“Mike has been one of the strongest editorial voices in West Virginia for decades. He won every award possible as a writer, editor and columnist and served as an example and mentor for writers across the state. At the Press Association, he was a respected leader and adviser.

“As president of the Foundation, he was a leader in providing college scholarships and paid internships for journalism students in West Virginia. Mike took great pride in the efforts of the Press Association and the newspaper industry to support students and journalism in West Virginia. Another one of the many highlights of his commitment to the people of this state was leading an effort to gather and deliver Christmas toys for the children of families impacted by the flood that ravished much of West Virginia in November of 1985.

“Mike was a great family man and friend. So many people in our industry are devastated by his death. Being professional journalists, we have seen a lot, but this brought tears to the eyes of many people. Our thoughts are with his wife, Connie, and his family,” Smith said.

Myer’s presence also will be missed by John McCabe, editor of the newspapers. McCabe said Myer served as a mentor to him over their 20-plus-year working relationship and helped him to grow and fully understand the role of a community newspaper editor.

“Mike was a newspaperman’s newspaperman, offering a common-sense, grounded and measured approach to how we covered the events taking place each day,” McCabe said. “He also was my friend, closest confidant, a great sounding board on any issue that came up and a constant check on my sometimes rash decisions. I will greatly miss our daily chats on issues ranging from local and state politics to our families and to how we live life here in West Virginia. I have nothing but the utmost respect for how Mike did his job each day and how he led his life.”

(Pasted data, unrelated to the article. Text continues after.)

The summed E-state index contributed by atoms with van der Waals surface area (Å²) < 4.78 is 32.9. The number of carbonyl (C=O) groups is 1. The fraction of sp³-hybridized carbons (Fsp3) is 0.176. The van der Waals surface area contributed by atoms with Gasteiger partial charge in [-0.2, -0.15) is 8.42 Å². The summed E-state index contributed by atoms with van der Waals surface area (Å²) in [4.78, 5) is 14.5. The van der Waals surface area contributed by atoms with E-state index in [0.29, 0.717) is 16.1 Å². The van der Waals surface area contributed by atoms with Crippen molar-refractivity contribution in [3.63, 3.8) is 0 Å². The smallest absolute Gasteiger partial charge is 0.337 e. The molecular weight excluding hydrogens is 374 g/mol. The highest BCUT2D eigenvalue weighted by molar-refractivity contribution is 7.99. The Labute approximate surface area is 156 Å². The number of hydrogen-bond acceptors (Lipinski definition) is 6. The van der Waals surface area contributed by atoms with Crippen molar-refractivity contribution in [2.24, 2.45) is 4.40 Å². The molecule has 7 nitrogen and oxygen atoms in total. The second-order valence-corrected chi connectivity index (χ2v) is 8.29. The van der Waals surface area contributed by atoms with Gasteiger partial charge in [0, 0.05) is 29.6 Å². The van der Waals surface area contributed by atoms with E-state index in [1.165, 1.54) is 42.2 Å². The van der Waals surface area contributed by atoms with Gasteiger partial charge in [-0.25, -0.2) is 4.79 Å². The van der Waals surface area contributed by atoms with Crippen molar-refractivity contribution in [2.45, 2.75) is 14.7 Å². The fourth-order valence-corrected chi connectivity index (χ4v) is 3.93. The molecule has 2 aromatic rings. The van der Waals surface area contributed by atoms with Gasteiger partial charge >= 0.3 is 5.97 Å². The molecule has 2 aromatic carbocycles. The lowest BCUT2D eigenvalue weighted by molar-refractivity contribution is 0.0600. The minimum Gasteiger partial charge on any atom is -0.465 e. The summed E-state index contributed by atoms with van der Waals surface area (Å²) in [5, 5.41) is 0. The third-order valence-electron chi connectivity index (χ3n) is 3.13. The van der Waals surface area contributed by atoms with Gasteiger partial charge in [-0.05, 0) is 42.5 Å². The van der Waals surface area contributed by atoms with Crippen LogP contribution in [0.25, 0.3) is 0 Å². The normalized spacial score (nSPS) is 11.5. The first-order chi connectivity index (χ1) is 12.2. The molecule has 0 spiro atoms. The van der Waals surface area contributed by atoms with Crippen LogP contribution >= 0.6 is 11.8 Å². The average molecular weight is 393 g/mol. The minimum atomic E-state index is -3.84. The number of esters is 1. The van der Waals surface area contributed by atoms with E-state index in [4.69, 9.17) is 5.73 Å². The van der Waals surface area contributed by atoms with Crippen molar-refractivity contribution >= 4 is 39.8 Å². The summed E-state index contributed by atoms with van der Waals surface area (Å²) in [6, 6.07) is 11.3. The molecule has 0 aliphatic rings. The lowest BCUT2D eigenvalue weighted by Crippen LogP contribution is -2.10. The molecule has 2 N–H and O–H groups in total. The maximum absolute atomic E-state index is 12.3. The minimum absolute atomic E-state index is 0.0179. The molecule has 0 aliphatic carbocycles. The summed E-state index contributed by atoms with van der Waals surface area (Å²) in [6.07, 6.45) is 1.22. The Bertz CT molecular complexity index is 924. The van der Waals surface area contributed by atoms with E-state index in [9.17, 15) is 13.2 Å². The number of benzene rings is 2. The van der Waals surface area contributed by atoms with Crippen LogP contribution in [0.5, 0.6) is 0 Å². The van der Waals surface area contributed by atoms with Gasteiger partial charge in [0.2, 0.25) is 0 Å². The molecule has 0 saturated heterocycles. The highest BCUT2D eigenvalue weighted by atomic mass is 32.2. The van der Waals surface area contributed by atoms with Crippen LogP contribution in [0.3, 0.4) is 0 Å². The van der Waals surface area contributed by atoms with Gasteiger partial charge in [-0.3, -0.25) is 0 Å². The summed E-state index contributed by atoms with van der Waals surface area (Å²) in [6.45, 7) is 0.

McCabe also recalled Myer’s deep love for West Virginia, a love he shared with his family and friends and, sometimes, on the pages of the newspapers.

“To say that Mike enjoyed the outdoors would be an understatement; he absolutely adored the outdoors,” McCabe said. “He always appreciated when he had the opportunity to visit areas such as Canaan Valley or the Smoke Hole region on work assignments, and then come back and share his observations in a column. He also kept an old atlas in his desk that he often would pull out during our chats, pointing to various points of interest or a cave he had explored in his youth in that region. He was a West Virginian through and through, and this state and region has lost a true gem of a human being.”

Nutting added, “In his 46-year career, Mike had various titles: reporter, city editor, publisher, editor and executive editor. Today, he would probably be known as a journalist, but the designation he would have preferred most was simply newspaperman. Yes, a good newspaperman, a very good newspaperman … I will miss him.”

Myer is survived by his wife, two daughters and two grandchildren. Funeral arrangements are pending.